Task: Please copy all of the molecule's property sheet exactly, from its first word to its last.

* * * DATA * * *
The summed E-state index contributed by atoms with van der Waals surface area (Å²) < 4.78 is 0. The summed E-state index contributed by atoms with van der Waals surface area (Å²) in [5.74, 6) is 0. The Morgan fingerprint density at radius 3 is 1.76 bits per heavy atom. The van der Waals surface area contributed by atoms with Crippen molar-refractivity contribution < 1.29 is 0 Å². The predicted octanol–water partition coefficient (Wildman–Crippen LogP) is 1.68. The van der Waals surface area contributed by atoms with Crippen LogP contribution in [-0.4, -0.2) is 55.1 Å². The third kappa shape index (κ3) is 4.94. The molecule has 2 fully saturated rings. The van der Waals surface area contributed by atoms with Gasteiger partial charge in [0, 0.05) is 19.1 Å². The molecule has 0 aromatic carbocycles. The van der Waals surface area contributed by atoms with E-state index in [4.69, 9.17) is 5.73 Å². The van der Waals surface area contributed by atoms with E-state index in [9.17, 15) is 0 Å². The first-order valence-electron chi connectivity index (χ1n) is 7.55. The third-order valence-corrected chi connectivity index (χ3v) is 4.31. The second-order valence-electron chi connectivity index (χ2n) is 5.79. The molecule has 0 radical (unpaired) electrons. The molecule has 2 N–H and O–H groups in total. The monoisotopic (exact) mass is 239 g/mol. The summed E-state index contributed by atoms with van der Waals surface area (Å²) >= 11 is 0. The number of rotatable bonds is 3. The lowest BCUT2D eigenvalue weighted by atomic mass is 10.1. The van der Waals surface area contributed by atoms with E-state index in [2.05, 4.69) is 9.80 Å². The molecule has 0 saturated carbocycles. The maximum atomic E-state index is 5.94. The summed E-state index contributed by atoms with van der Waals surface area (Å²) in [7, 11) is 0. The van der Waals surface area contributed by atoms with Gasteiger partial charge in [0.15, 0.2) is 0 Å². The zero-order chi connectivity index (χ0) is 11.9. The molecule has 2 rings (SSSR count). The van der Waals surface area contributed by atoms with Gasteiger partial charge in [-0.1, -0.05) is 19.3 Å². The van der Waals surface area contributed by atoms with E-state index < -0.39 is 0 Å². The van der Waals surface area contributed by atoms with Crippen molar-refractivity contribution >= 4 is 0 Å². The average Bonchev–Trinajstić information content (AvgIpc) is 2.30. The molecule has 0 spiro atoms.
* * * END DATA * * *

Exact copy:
The summed E-state index contributed by atoms with van der Waals surface area (Å²) < 4.78 is 0. The summed E-state index contributed by atoms with van der Waals surface area (Å²) in [5.74, 6) is 0. The Morgan fingerprint density at radius 3 is 1.76 bits per heavy atom. The van der Waals surface area contributed by atoms with Crippen molar-refractivity contribution < 1.29 is 0 Å². The predicted octanol–water partition coefficient (Wildman–Crippen LogP) is 1.68. The van der Waals surface area contributed by atoms with Crippen LogP contribution in [-0.4, -0.2) is 55.1 Å². The third kappa shape index (κ3) is 4.94. The molecule has 2 fully saturated rings. The van der Waals surface area contributed by atoms with Gasteiger partial charge in [0, 0.05) is 19.1 Å². The molecule has 0 aromatic carbocycles. The van der Waals surface area contributed by atoms with E-state index in [4.69, 9.17) is 5.73 Å². The van der Waals surface area contributed by atoms with E-state index in [9.17, 15) is 0 Å². The first-order valence-electron chi connectivity index (χ1n) is 7.55. The third-order valence-corrected chi connectivity index (χ3v) is 4.31. The second-order valence-electron chi connectivity index (χ2n) is 5.79. The molecule has 0 radical (unpaired) electrons. The molecule has 2 N–H and O–H groups in total. The monoisotopic (exact) mass is 239 g/mol. The summed E-state index contributed by atoms with van der Waals surface area (Å²) >= 11 is 0. The number of rotatable bonds is 3. The lowest BCUT2D eigenvalue weighted by atomic mass is 10.1. The van der Waals surface area contributed by atoms with E-state index in [2.05, 4.69) is 9.80 Å². The molecule has 0 saturated carbocycles. The maximum atomic E-state index is 5.94. The summed E-state index contributed by atoms with van der Waals surface area (Å²) in [7, 11) is 0. The van der Waals surface area contributed by atoms with Gasteiger partial charge in [0.15, 0.2) is 0 Å². The zero-order chi connectivity index (χ0) is 11.9. The molecule has 2 rings (SSSR count). The van der Waals surface area contributed by atoms with Gasteiger partial charge in [-0.1, -0.05) is 19.3 Å². The van der Waals surface area contributed by atoms with E-state index < -0.39 is 0 Å². The van der Waals surface area contributed by atoms with Crippen molar-refractivity contribution >= 4 is 0 Å². The average Bonchev–Trinajstić information content (AvgIpc) is 2.30. The molecule has 0 spiro atoms.